April Fools’: Don’t let employees be tricked by these common insurance misconceptions

Putting a co-worker’s office supplies in Jell-O or hiding your significant other’s car keys may have made for some harmless fun on April Fools’ day but, when it comes to insurance, it’s not quite as much fun when things don’t turn out as you expected. To help make sure employees aren’t fooled by common misconceptions about insurance, we’ve compiled several ways employees may have the wrong idea about their options for protection.

“My medical insurance will cover my healthcare needs.”

More than 50 percent of workers have a plan where the out-of-pocket liability after HRA/HAS contributions is $1,000 or more.1 Which, simply put, means most employees’ insurance is not going to cover everything. That’s why voluntary benefits can be a critical piece of the puzzle; to help them bridge the gaps in coverage.

“I can’t afford additional insurance.”

Of course, it’s easy to say to an employee “add voluntary benefits”, but money is always a factor. The good thing is, it’s actually more affordable than they probably think. The average American spends $14.40 a week on coffee but, for less than that amount, they could purchase supplemental accident insurance, life insurance or any number of coverages to round out their insurance needs.2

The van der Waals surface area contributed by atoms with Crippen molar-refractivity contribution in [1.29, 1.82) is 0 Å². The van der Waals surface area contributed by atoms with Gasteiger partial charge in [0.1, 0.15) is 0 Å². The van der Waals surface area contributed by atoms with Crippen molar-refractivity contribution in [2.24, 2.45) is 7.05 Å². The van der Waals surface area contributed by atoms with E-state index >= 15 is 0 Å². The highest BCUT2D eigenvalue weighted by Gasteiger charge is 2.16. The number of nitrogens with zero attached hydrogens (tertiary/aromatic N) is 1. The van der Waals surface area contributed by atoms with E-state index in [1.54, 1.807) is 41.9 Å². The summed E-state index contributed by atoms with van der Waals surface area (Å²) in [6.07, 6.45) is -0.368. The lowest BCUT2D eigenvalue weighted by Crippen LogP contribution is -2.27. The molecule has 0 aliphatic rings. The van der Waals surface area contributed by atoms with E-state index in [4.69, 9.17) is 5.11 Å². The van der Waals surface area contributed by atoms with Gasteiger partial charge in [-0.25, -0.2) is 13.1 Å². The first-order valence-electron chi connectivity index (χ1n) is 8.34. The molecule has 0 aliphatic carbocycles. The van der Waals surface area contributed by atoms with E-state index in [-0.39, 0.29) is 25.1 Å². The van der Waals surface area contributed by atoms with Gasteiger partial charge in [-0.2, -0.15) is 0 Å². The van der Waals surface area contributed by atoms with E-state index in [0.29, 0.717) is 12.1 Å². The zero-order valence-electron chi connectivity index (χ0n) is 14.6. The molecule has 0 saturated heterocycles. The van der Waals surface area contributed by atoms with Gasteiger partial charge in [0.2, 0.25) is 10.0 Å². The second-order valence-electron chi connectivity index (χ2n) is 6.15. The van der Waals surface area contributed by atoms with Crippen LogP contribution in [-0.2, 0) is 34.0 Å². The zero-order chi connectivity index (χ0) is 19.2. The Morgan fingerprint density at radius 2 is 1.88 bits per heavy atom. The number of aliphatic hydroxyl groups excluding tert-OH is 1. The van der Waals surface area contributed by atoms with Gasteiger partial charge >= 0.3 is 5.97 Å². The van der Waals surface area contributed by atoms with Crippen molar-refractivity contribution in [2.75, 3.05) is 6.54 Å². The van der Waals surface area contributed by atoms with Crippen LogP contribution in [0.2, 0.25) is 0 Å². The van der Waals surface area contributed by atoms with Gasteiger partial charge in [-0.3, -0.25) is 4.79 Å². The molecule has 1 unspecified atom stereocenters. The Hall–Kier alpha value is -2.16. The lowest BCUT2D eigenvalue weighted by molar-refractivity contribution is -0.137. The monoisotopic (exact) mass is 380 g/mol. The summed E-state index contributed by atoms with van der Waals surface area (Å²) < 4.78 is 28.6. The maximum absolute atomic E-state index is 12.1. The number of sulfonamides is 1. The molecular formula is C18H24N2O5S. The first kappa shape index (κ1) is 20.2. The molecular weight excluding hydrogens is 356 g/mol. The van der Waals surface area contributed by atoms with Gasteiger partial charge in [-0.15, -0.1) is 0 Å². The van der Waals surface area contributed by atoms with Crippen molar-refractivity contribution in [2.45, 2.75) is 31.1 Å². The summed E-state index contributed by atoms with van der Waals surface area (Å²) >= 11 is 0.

“I have life insurance through work, so I’m covered.”

Life insurance is a crucial piece of an employee’s financial plan. As it stands, there exists $12 trillion of unmet life insurance need in America, the majority of which comes from people who already have life insurance.3 Chances are, even if an employee has life insurance through their employer, they’re underinsured. Most life insurance from employers is one or two times an employee’s annual salary, but financial experts generally recommend life insurance coverage that is five to seven times their salary.4

“I don’t need Disability insurance because of Social Security Disability Insurance (SSDI) and worker’s compensation.”

Disability income insurance can be overlooked because employees think they have alternatives through SSDI and worker’s compensation. The truth is, that workers compensation only covers incidents at work and roughly two-thirds of applications for SSDI are denied.5 Disability insurance pays regardless of where the injury occurred and employees can adjust the policy to their needs to make sure they have enough coverage.

Everyone enjoys a good prank on April Fools’ day. And, while insurance companies and employers certainly are never trying to mislead consumers, the truth is that insurance can be a complicated subject for employees. Misconceptions are to be expected. That’s why it’s so important to keep employees informed. That way, the biggest surprise they’ll have to worry about is a rubber snake in the bathtub on April Fools’ day.


1 Kaiser/HRET Survey of Employer-Sponsored Health Benefits, 2009-2016.
2 “How much does the Average American Spend at Coffee Shops Each week?” ABC.com. Aug., 2012.
3 “4 ways to bridge the $12 trillion life insurance gap”. LifeHealthPro. Feb., 2017.
4 “Why relying on life insurance from your employer can be a bad idea”. Monster.com. Accessed 5/19/15.
5 “Council for Disability Awarness – Social Security Disability Insurance Data”. June, 2014.